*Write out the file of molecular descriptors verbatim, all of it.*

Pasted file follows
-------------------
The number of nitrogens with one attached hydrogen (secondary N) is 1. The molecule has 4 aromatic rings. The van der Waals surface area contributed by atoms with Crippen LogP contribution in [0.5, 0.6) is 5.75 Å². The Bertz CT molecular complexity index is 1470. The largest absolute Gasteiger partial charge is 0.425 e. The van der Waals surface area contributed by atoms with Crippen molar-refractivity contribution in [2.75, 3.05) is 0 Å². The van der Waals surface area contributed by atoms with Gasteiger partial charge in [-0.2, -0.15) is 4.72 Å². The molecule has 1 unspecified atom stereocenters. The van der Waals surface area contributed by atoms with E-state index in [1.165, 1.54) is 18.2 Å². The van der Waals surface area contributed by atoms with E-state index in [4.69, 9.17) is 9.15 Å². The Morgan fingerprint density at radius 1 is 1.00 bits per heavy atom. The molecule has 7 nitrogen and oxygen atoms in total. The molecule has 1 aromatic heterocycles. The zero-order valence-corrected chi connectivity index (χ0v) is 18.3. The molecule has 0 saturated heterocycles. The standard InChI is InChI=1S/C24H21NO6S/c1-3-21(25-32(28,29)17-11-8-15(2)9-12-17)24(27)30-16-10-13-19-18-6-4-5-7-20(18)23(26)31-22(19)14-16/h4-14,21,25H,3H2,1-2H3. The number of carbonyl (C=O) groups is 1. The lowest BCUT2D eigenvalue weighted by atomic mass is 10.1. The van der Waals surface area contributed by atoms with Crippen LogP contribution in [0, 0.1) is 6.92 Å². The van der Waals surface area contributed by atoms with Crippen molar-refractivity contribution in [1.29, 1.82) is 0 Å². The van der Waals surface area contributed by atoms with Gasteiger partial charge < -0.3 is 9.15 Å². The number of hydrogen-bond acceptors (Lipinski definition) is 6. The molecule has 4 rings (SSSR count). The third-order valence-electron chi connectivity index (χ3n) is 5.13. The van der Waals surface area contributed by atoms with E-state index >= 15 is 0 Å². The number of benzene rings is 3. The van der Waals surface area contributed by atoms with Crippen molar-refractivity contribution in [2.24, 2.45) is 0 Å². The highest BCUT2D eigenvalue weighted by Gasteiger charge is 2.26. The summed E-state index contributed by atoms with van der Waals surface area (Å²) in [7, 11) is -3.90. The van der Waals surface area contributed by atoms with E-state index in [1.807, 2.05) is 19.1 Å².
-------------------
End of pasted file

The number of nitrogens with one attached hydrogen (secondary N) is 1. The molecule has 4 aromatic rings. The van der Waals surface area contributed by atoms with Crippen LogP contribution in [0.5, 0.6) is 5.75 Å². The Bertz CT molecular complexity index is 1470. The largest absolute Gasteiger partial charge is 0.425 e. The van der Waals surface area contributed by atoms with Crippen molar-refractivity contribution in [2.75, 3.05) is 0 Å². The van der Waals surface area contributed by atoms with Gasteiger partial charge in [-0.2, -0.15) is 4.72 Å². The molecule has 1 unspecified atom stereocenters. The van der Waals surface area contributed by atoms with E-state index in [1.165, 1.54) is 18.2 Å². The van der Waals surface area contributed by atoms with E-state index in [4.69, 9.17) is 9.15 Å². The Morgan fingerprint density at radius 1 is 1.00 bits per heavy atom. The molecule has 7 nitrogen and oxygen atoms in total. The molecule has 1 aromatic heterocycles. The zero-order valence-corrected chi connectivity index (χ0v) is 18.3. The molecule has 0 saturated heterocycles. The standard InChI is InChI=1S/C24H21NO6S/c1-3-21(25-32(28,29)17-11-8-15(2)9-12-17)24(27)30-16-10-13-19-18-6-4-5-7-20(18)23(26)31-22(19)14-16/h4-14,21,25H,3H2,1-2H3. The number of carbonyl (C=O) groups is 1. The lowest BCUT2D eigenvalue weighted by atomic mass is 10.1. The van der Waals surface area contributed by atoms with Crippen LogP contribution in [0, 0.1) is 6.92 Å². The van der Waals surface area contributed by atoms with Crippen molar-refractivity contribution in [1.29, 1.82) is 0 Å². The van der Waals surface area contributed by atoms with Gasteiger partial charge < -0.3 is 9.15 Å². The number of hydrogen-bond acceptors (Lipinski definition) is 6. The molecule has 4 rings (SSSR count). The third-order valence-electron chi connectivity index (χ3n) is 5.13. The van der Waals surface area contributed by atoms with E-state index >= 15 is 0 Å². The number of benzene rings is 3. The van der Waals surface area contributed by atoms with Crippen molar-refractivity contribution in [2.24, 2.45) is 0 Å². The highest BCUT2D eigenvalue weighted by Gasteiger charge is 2.26. The summed E-state index contributed by atoms with van der Waals surface area (Å²) in [7, 11) is -3.90. The van der Waals surface area contributed by atoms with E-state index in [1.807, 2.05) is 19.1 Å².